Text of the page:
Genre
  • Fiction & Literature

Roy Ness

Writer, actor and commentator on stage, radio and film. Roy Ness lives near Whitehorse, Yukon and keeps busy growing things while building a new house for the family and their old dog Wayne. He is currently working on a new novel and a musical play.


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"Richly detailed and generously storied with characters both sympathetic and loathesome, This is the action-adventure novel for wilderness enthusiasts. An uplifting read that informs, enlightens and satisfies."

Kirkus Reviews


AWARDS, PRESS & INTERESTS

Kirkus Star: RUTTING SEASON

Named to Kirkus Reviews' Best Books of 2012: RUTTING SEASON


BOOKS REVIEWED BY KIRKUS:

NATURE & TRAVEL
Pub Date:
ISBN: 978-1467966511
Page count: 366pp

In addressing both man against nature and the nature of man, Ness’s novel raises challenging questions about the balance between hunting for sport and hunting for survival.

Survival of the fittest plays out with personalities and past regrets in sharp relief, as hunter and hunted confront unforgiving nature in the remote Yukon. The story skillfully weaves together the lives of seemingly disparate individuals into a conflict-ridden tapestry of self-discovery. The principal storyline centers on high-profile eco-warrior Hannah Weinberg. Her mission: to confront and raise public awareness of the wealthy trophy hunters who scour the remote Yukon Mountains in search of grizzly bears. The titular figurehead of a save-the-bears group called Grizzly Watch, Hannah meets her perceived nemesis in Dan MacKay, an unemployed, half-Indian moose hunter who lives in a small First Nation community. Dan runs into a lost Hannah while hunting moose on the Macmillan River. Elsewhere, Dan’s attorney, Susan Field, is driven by conscience rather than cash to uncover the truth about Dan’s ex-wife, Tara, and her suspicious pedophile boyfriend, Gary. Seems Gary has taken an interest in Dan’s preteen daughter, Starla. Another intersecting storyline revolves around Hannah’s husband, David Hellman. Rich and powerful, he cheats on Hannah, but when she’s reported missing, David swings into action and hires Yukon mountain experts to accompany him on the search. At times, details in the supporting storylines run too deep and risk overwhelming the central story. Thinning them  a bit in favor of the Dan–Hannah relationship, and how their initially opposing views slowly begin to dovetail, could improve the novel’s focus. Adding an extra dimension to the narrative are the internal dialogues of several animals. Raz, Dan’s loyal, well-trained hunting dog, expresses his own feelings and insight about “his Dan” and the new girl, Hannah. Raz eventually becomes indispensable to both the hunt and Dan’s survival. There’s also a “talkative” raven who provides some whimsical observations about human “bobbleheads” and their strange habits, and several moose express their feelings and various sexual pangs. Finally, there’s the heartbreaking struggle of a gut-shot bear, lumbering through the forest to find relief from the pain that accompanies his every step. Richly detailed and generously storied with characters both sympathetic and loathsome, this is the action-adventure novel for wilderness enthusiasts.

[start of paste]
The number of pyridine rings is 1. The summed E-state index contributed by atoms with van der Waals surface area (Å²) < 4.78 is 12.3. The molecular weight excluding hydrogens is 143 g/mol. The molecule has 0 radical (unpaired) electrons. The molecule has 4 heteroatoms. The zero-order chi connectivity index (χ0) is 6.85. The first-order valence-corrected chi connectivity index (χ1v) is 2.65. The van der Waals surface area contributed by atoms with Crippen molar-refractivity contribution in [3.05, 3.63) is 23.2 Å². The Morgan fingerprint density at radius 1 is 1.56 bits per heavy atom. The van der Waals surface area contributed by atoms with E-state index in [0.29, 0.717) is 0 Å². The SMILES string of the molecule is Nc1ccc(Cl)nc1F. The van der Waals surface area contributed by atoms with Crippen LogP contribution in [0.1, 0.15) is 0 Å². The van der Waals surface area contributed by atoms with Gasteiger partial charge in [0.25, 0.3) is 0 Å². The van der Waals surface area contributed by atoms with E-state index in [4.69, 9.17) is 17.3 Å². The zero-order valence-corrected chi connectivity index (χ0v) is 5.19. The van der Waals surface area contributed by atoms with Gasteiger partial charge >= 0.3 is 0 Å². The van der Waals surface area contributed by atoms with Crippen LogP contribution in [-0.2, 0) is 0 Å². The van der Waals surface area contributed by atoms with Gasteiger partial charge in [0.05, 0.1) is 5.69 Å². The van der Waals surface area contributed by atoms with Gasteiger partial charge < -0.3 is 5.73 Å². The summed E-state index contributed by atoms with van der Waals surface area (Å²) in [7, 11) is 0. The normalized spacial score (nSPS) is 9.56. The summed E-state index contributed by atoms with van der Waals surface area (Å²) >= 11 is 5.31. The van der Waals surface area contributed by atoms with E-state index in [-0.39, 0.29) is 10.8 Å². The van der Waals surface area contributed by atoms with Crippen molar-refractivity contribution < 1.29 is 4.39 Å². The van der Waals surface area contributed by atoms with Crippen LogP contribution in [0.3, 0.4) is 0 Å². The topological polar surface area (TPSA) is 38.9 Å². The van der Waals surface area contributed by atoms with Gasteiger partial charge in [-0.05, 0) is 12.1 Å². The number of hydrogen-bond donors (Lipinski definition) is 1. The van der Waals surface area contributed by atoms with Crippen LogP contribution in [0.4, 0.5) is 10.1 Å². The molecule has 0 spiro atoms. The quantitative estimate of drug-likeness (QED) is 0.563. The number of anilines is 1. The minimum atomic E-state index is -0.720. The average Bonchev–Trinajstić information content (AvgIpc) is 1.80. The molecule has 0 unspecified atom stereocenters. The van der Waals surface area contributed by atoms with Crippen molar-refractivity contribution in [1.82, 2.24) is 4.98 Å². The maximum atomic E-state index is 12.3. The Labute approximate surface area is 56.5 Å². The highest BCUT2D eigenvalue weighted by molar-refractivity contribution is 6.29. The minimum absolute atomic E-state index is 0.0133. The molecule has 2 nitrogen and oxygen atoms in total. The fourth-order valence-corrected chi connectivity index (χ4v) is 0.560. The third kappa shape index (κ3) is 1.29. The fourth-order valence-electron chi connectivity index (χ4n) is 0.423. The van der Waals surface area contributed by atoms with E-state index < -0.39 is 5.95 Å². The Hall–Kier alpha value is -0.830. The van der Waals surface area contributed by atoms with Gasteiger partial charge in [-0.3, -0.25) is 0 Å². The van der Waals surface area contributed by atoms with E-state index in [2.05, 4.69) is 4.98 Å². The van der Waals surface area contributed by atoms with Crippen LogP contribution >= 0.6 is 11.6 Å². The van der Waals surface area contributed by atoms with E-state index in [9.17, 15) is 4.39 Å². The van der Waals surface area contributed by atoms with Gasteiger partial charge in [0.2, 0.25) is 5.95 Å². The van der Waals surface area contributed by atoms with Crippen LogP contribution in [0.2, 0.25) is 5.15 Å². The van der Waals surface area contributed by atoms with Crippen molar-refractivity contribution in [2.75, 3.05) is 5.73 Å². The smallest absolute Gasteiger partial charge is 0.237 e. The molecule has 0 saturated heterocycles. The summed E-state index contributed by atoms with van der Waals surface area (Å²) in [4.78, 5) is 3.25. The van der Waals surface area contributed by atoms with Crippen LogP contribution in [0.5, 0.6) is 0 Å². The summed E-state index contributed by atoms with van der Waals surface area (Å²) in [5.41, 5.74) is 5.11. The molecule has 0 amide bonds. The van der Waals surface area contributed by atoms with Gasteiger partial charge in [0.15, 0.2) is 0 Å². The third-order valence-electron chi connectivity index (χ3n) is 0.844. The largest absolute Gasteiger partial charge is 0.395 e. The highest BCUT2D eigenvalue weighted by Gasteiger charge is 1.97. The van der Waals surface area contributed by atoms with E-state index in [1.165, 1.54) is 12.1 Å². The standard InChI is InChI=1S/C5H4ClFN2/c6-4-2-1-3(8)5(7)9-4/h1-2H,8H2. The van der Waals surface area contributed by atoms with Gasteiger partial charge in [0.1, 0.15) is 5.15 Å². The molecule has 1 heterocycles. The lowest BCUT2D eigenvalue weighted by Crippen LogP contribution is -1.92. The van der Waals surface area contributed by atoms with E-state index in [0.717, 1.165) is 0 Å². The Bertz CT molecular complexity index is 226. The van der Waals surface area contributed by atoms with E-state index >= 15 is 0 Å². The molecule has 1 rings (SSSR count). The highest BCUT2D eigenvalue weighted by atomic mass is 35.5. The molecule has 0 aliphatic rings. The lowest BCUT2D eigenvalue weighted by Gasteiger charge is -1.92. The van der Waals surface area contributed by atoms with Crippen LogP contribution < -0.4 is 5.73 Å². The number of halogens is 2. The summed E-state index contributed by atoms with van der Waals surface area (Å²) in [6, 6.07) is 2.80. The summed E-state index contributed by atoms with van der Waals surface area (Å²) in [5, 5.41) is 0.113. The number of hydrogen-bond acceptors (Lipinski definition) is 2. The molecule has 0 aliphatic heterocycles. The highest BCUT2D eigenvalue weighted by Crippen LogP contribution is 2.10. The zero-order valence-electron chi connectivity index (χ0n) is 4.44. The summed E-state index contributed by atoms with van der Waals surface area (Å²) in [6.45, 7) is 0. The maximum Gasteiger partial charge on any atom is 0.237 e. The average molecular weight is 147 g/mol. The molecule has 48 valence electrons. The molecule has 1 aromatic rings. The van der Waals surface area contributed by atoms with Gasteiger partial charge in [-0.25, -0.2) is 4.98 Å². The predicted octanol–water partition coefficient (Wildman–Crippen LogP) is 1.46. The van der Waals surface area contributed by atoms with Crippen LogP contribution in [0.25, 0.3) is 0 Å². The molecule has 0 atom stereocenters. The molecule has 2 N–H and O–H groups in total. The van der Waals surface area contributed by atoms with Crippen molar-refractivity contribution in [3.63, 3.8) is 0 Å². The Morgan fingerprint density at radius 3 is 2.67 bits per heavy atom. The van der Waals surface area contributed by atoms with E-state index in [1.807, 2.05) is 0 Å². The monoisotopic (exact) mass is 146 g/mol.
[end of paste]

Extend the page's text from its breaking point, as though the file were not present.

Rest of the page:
An uplifting read that informs, enlightens and satisfies.

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